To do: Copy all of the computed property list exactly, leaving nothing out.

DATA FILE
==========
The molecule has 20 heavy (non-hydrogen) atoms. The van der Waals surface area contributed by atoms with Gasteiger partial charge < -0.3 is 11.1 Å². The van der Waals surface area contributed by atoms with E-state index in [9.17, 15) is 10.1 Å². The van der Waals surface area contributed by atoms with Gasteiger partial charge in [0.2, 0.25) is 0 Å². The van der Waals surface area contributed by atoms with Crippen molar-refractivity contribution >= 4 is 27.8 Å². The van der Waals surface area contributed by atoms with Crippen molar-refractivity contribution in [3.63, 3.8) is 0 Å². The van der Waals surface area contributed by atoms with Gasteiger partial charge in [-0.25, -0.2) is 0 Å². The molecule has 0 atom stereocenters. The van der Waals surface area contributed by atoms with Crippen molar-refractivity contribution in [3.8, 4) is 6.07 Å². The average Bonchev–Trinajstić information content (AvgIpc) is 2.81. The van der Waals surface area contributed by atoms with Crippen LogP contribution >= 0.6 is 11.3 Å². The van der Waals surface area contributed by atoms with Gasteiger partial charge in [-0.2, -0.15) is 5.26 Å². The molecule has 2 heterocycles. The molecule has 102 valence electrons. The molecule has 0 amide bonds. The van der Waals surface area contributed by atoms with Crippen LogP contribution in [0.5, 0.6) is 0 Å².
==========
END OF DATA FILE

The molecule has 20 heavy (non-hydrogen) atoms. The van der Waals surface area contributed by atoms with Gasteiger partial charge < -0.3 is 11.1 Å². The van der Waals surface area contributed by atoms with E-state index in [9.17, 15) is 10.1 Å². The van der Waals surface area contributed by atoms with Gasteiger partial charge in [0.2, 0.25) is 0 Å². The van der Waals surface area contributed by atoms with Crippen molar-refractivity contribution >= 4 is 27.8 Å². The van der Waals surface area contributed by atoms with Crippen molar-refractivity contribution in [3.63, 3.8) is 0 Å². The van der Waals surface area contributed by atoms with Gasteiger partial charge in [-0.25, -0.2) is 0 Å². The molecule has 0 atom stereocenters. The van der Waals surface area contributed by atoms with Crippen molar-refractivity contribution in [3.8, 4) is 6.07 Å². The average Bonchev–Trinajstić information content (AvgIpc) is 2.81. The van der Waals surface area contributed by atoms with Crippen LogP contribution >= 0.6 is 11.3 Å². The van der Waals surface area contributed by atoms with Gasteiger partial charge in [-0.2, -0.15) is 5.26 Å². The molecule has 2 heterocycles. The molecule has 102 valence electrons. The molecule has 0 amide bonds. The van der Waals surface area contributed by atoms with Crippen LogP contribution in [0.5, 0.6) is 0 Å².